We all need a little inspiration now and then to stay on the genealogical journey. That’s why I am so happy that Geoff took the time to write more of his fabulous stories down. His new book, Kindred Voices: Listening for our Ancestors, is chicken soup for the genealogical soul indeed. This is a gem of a book! Geoff writes that his purpose is to “further energize” us as genealogists, and “give new meaning to the experiences” we have with genealogy serendipity. These are his true stories of feeling the presence of his ancestors as he looks for them.

genealogy book club genealogy gemsWe love passing along book suggestions! Have you seen the ones we’ve recommended for the Genealogy Gems Book Club? Check them out! And thank you for sharing this book recommendation with others you think will enjoy it. You’re a gem!

How to Find Genealogy Apps: New Premium Video

There’s a new video tutorial on genealogy apps for Genealogy Gems Premium website members: “How to Find Essential Genealogy Apps for Genealogists.”

What are the best apps for genealogy? The ones that accomplish whatever you want to GET DONE. Like:

  • consulting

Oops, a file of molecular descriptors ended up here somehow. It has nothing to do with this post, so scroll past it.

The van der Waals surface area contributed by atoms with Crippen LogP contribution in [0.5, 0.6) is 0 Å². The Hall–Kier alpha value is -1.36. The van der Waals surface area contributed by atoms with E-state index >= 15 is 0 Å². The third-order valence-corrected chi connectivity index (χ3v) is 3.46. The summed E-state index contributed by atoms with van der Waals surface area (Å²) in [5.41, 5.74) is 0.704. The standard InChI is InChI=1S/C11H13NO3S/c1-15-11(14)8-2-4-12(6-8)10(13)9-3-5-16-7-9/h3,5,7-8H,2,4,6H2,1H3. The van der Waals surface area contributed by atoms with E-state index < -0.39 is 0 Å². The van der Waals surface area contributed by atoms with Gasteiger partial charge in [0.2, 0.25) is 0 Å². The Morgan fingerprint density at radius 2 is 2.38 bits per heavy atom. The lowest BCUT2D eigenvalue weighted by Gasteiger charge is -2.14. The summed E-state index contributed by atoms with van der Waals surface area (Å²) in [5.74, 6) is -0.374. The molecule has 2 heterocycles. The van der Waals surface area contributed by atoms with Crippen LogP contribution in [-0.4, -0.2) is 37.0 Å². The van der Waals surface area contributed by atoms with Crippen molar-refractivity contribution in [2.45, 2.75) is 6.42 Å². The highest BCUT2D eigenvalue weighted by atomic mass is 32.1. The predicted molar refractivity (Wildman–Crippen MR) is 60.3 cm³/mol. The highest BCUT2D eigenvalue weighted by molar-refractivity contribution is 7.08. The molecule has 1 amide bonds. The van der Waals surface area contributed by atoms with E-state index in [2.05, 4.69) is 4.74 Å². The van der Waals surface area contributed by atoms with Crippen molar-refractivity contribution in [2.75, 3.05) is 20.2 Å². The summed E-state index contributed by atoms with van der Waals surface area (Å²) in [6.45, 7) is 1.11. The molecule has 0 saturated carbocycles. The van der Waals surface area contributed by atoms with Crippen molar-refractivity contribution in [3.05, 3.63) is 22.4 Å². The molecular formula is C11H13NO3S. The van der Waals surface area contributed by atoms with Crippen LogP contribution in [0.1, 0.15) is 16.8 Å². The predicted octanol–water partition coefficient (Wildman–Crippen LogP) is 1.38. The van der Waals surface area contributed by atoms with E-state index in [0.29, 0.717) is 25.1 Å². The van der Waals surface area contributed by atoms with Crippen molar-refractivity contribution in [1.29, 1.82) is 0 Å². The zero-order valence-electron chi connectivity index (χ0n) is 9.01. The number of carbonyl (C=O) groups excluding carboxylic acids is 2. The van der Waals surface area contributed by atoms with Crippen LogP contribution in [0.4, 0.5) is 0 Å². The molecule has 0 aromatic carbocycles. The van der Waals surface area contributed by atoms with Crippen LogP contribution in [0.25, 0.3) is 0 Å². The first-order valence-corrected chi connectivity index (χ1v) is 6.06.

• working on your family tree
  • translating an old church register
  • digitally restoring an old photo.
  • Having your mobile device read you an e-book or blog post (yes, you can do this for free).

But to make the most of the many mobile tools out there for the genealogist, you need to strategically look for them rather than hope you stumble across them. Because most of them aren’t conveniently marked “for the genealogist.”

A new 36-minute video tutorial by leading tech genealogy educator Lisa Louise Cooke shows you how to get the most out of your mobile device for genealogy. In “How to Find Essential Genealogy Apps for Genealogists (and 3 to Start Using Right Away)” she covers:

  • How to identify mobile-friendly tasks you want to accomplish;
  • Apps that every genealogist can enjoy right away;
  • Knowing where to look for apps;
  • Automating the process of finding apps; and
  • How to keep from purchasing apps you don’t need.

Get the Book! mobile genealogy book

These tips are taken from hundreds of hours of research and testing Lisa put into her new book Mobile Genealogy: How to Use Your Tablet and Smartphone for Family History Research.